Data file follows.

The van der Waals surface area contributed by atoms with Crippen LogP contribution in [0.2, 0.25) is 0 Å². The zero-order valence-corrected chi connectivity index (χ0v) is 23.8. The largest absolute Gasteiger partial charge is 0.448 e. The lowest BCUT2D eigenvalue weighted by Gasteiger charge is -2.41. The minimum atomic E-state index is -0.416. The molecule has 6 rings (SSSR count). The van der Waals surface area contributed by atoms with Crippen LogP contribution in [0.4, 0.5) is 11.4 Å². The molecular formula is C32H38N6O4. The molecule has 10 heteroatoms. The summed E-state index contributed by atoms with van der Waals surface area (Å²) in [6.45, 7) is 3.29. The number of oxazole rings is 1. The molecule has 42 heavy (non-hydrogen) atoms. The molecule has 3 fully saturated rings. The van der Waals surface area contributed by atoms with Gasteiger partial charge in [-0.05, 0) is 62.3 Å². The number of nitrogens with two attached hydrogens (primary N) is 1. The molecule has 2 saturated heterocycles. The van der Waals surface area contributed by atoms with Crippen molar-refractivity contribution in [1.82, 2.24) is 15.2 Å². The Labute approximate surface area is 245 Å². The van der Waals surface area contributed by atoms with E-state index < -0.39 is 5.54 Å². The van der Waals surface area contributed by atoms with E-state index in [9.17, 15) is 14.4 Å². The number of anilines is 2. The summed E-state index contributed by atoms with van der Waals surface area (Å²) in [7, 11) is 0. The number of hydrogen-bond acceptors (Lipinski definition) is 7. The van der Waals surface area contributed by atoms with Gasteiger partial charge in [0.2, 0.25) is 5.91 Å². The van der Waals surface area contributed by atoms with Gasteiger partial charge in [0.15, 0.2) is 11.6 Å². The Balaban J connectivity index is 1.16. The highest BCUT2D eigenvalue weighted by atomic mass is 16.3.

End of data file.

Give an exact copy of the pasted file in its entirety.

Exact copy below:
The van der Waals surface area contributed by atoms with Crippen LogP contribution in [0.2, 0.25) is 0 Å². The zero-order valence-corrected chi connectivity index (χ0v) is 23.8. The largest absolute Gasteiger partial charge is 0.448 e. The lowest BCUT2D eigenvalue weighted by Gasteiger charge is -2.41. The minimum atomic E-state index is -0.416. The molecule has 6 rings (SSSR count). The van der Waals surface area contributed by atoms with Crippen LogP contribution in [0.4, 0.5) is 11.4 Å². The molecular formula is C32H38N6O4. The molecule has 10 heteroatoms. The summed E-state index contributed by atoms with van der Waals surface area (Å²) in [6.45, 7) is 3.29. The number of oxazole rings is 1. The molecule has 42 heavy (non-hydrogen) atoms. The molecule has 3 fully saturated rings. The van der Waals surface area contributed by atoms with Gasteiger partial charge in [-0.05, 0) is 62.3 Å². The number of nitrogens with two attached hydrogens (primary N) is 1. The molecule has 2 saturated heterocycles. The van der Waals surface area contributed by atoms with Crippen molar-refractivity contribution in [1.82, 2.24) is 15.2 Å². The Labute approximate surface area is 245 Å². The van der Waals surface area contributed by atoms with E-state index < -0.39 is 5.54 Å². The van der Waals surface area contributed by atoms with E-state index in [9.17, 15) is 14.4 Å². The number of anilines is 2. The summed E-state index contributed by atoms with van der Waals surface area (Å²) in [7, 11) is 0. The number of hydrogen-bond acceptors (Lipinski definition) is 7. The van der Waals surface area contributed by atoms with Gasteiger partial charge in [0.2, 0.25) is 5.91 Å². The van der Waals surface area contributed by atoms with Gasteiger partial charge in [0.15, 0.2) is 11.6 Å². The Balaban J connectivity index is 1.16. The highest BCUT2D eigenvalue weighted by atomic mass is 16.3.